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Animal Books are Likely to Excite Readers into Non-Fiction

The co-existence of thousands of animals living amongst us is important and balances all that our Creator provides. Here are some informative and amazing factual accounts about many different kinds of animals and these books are good for all ages. Almost all are in a picture book format with beautiful photos or paintings.

Saving the Bagdad Zoo:  A True Story of Hope and Heroes, by Kelly Milner Halls and Major William Sumner, opens with a photo of a devastated palace in Iraq. The year is 2003 and the capital city is in shreds.  When Captain Sumner checks out the zoo, he finds hundreds of animals missing and those still remaining are dying from lack of food and water. He, along with an international team, begins to rebuild the zoo which in return builds the hopes and trust of the Baghdad people. Halls writes an interesting tribute, along with Sumner’s commentary on sidebars, as well as photos throughout. This book will inspire and enlighten all.

Here There Be Monsters: The Legendary Kraken and the Giant Squid, by H. P. Newquist, investigates this giant monster of the sea: the squid.  This beautifully illustrated and photographed book begins with having you imagine that you’re a ship’s boy. While on watch, you see a beast with huge eyes and tentacles that pull sailors into the sea. The book goes on from there and scientifically describes studies throughout time defining this giant. This is a great scientifically backed read!

Ape, by Martin Jenkins, and wonderfully illustrated by Vicky White, will likely draw you into this insightful book as you begin to understand the complexities and personalities of chimps, orangutans, bonobos and gorillas. The blend of oil and pencil etchings, along with the informative text, combine to create the richness this book portrays.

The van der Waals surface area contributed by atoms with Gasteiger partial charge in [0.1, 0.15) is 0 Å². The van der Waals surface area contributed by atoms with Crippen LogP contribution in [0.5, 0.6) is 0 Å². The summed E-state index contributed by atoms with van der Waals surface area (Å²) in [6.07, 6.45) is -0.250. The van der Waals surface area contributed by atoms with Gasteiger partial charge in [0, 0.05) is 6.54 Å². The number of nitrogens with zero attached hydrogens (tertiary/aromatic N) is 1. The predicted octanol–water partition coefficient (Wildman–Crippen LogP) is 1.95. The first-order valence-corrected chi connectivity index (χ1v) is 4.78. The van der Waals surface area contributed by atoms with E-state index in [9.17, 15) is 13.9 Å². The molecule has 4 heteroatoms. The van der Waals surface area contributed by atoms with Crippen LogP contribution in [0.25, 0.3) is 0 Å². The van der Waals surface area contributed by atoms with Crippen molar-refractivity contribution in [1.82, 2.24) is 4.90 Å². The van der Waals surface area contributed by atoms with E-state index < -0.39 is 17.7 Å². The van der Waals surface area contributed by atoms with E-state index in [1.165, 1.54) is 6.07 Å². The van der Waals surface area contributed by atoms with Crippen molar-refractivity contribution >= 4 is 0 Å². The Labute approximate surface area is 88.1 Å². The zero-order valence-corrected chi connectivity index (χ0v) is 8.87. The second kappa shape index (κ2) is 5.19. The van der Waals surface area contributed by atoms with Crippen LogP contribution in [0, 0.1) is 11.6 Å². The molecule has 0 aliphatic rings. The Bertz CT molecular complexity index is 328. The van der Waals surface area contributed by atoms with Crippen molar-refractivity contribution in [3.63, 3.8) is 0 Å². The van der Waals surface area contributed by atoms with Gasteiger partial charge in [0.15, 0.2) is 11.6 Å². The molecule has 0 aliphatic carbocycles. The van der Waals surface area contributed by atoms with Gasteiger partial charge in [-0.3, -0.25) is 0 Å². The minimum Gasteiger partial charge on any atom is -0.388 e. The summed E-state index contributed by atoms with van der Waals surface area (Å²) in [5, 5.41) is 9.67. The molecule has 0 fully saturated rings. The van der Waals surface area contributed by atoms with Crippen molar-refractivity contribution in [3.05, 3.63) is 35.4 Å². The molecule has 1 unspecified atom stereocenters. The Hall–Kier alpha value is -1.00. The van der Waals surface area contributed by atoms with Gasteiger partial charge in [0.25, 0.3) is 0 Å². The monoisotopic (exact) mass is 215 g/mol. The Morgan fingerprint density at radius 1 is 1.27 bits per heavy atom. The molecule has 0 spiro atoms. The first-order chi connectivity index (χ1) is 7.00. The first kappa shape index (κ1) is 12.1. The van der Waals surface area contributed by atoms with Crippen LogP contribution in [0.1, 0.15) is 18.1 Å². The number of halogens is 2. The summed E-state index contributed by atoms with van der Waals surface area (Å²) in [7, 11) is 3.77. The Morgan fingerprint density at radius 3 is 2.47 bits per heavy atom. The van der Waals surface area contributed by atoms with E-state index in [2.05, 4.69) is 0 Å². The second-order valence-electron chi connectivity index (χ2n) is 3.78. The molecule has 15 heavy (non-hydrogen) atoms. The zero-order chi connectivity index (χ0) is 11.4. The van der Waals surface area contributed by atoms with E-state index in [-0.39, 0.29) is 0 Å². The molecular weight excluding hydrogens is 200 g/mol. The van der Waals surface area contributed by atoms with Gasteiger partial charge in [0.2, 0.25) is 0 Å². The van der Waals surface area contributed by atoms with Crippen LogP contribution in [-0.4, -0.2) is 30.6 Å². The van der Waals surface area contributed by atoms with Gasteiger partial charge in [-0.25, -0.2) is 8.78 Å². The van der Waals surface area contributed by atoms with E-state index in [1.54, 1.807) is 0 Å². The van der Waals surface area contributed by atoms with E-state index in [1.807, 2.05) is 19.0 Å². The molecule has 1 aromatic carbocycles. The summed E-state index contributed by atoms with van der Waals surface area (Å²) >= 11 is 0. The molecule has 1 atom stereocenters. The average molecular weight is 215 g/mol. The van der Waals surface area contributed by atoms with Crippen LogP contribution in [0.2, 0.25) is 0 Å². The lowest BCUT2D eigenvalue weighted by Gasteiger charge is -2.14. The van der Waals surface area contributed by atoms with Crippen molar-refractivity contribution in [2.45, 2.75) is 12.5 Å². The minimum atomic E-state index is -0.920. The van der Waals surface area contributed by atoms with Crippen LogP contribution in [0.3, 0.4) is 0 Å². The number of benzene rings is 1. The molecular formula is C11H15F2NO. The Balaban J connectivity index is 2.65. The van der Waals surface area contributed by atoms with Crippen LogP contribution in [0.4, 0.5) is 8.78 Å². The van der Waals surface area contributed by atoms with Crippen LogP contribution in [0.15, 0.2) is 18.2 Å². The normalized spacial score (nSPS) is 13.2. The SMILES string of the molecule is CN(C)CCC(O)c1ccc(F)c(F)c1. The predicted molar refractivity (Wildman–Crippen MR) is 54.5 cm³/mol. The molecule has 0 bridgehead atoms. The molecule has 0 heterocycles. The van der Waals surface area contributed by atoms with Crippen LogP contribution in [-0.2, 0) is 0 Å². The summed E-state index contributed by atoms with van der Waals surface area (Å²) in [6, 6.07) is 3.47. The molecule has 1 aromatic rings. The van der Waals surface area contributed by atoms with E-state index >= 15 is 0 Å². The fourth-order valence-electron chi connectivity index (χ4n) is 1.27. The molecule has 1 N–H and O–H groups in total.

The Case of the Monkeys that Fell from the Trees and Other Mysteries in Tropical Nature, by Susan E. Quinlan, is a 162 page book full of amazing mysteries scientists quandary over because there’s no understanding as why these events occur. Monkeys seem to lose their grip from trees and fall, plants seem to mock other plants less desirable and ants swarm certain trees for no known benefit.

Seabird in the Forest: The Mystery of the Marbled Murrelet, by Joan Dunning, is about another mystery baffling scientists. These small birds leave the sea to nest high above land to build a nest in a canopy. The richness of the oil paintings are glorious throughout. Check out the beginning and end papers too.

Birds of a Feather, by Jane Yolen, and with photographs by Jason Stemple, is a book of poems that catches the essence of these winged creatures with an elegance and knowledge that kids will learn and enjoy!  Furthermore, full page photos enhance the poetry.

Can We Save the Tiger?, by Martin Jenkins, and beautifully illustrated with pencil and oil by Vicky White, isn’t just about the tiger, but also about other endangered species. But there is also good news about some animals making a comeback.

How to Clean a Hippopotamus, by the husband and wife team of Steve Jenkins and Robin Page, is a book that provides a fascinating look at combinations of unlikely duos that help each other in their habitats – such as crabs and iguanas and egrets and antelopes.

Orangutans are Ticklish: Fun Facts From an Animal Photographer, by photographer Steve Grubman, and with Jill Davis, has full page vivid animal photos along with interesting and unknown facts. I’ll bet you didn’t know that orangutans are ticklish!

At This Very Moment, by Jim Arnosky, is a poetic mix of a child’s daily life and what an animal might be doing at the same time. While a child is brushing his teeth, a polar bear might be running on ice.

101 Freaky Animals, by Melvin and Gilda Berger, is an engaging collection of facts and photos of animals that have interesting characteristics such as the Katydids who only sing at night and the tiny shrew who is very noisy.

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